So basically, if you are an adult living in Germany, it’s a good chance your financial life is affected by a credit score produced by a multimillion euro private company using an automatic process that they do not have to explain and an algorithm based on data that nobody checks for inaccuracies.

A new crowd-sourced project called OpenSCHUFA aims to change that. It’s being run by Algorithm Watch and Open Knowledge Foundation Germany (full disclosure: I am an unpaid member of the Open Knowledge International Advisory Council). As well as asking people for monetary support, OpenSCHUFA wants German citizens to request a copy of their credit record, which they can obtain free of charge from SCHUFA. People can then send the main results — not the full record, and with identifiers removed — to OpenSCHUFA. The project will use the data to try to understand what real-life variables produce good and bad credit scores when fed into the SCHUFA system. Ultimately, the hope is that it will be possible to model, perhaps even reverse-engineer, the underlying algorithm.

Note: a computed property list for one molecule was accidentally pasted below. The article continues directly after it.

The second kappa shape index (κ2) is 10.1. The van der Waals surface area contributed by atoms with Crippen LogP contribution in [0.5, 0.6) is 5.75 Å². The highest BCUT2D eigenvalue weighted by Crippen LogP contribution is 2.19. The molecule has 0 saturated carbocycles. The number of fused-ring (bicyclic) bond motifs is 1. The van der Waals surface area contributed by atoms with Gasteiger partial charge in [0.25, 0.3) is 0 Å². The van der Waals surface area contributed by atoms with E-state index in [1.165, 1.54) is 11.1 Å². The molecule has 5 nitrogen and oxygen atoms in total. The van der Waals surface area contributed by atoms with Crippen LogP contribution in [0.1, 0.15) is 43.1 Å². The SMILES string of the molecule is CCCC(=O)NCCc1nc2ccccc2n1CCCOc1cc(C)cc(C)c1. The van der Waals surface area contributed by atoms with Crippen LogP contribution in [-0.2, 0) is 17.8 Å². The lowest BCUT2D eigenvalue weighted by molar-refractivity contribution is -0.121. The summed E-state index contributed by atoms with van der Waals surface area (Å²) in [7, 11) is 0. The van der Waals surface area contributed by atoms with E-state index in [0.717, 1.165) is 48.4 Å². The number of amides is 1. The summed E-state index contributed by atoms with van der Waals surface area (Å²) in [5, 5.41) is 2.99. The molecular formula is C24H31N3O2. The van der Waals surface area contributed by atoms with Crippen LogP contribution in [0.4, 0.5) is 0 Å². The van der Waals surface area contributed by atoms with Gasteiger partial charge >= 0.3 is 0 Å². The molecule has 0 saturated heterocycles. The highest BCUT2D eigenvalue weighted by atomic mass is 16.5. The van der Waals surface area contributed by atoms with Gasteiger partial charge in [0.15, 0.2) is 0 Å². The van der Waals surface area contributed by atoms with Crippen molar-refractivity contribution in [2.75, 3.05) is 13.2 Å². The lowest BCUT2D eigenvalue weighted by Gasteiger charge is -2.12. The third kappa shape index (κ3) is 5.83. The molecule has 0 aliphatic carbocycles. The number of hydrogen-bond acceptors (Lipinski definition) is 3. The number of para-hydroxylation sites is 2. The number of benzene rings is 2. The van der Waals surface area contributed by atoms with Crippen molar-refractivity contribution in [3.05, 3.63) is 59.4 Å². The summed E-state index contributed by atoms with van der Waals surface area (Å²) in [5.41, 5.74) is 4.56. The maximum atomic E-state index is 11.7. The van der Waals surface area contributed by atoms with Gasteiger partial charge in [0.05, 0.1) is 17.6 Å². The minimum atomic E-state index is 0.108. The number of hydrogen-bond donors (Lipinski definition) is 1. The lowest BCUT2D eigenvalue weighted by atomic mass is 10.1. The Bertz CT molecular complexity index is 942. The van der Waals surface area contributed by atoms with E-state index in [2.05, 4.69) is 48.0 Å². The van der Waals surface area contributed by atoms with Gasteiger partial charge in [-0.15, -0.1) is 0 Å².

This is an important attempt to pry open one of the major black boxes that are starting to rule our lives. Whether or not it manages to understand the SCHUFA algorithm, the exercise will provide useful experience for other projects to build on in the future. And if you are wondering whether it’s worth expending all this money and effort, look no further than SCHUFA’s response to the initiative, reported here by (original in German):

SCHUFA considers the project as clearly directed against the overarching interests of the economy, society and the world of business in Germany.

The fact that SCHUFA apparently doesn’t want people to know how its algorithm works is a pretty good reason for trying to find out.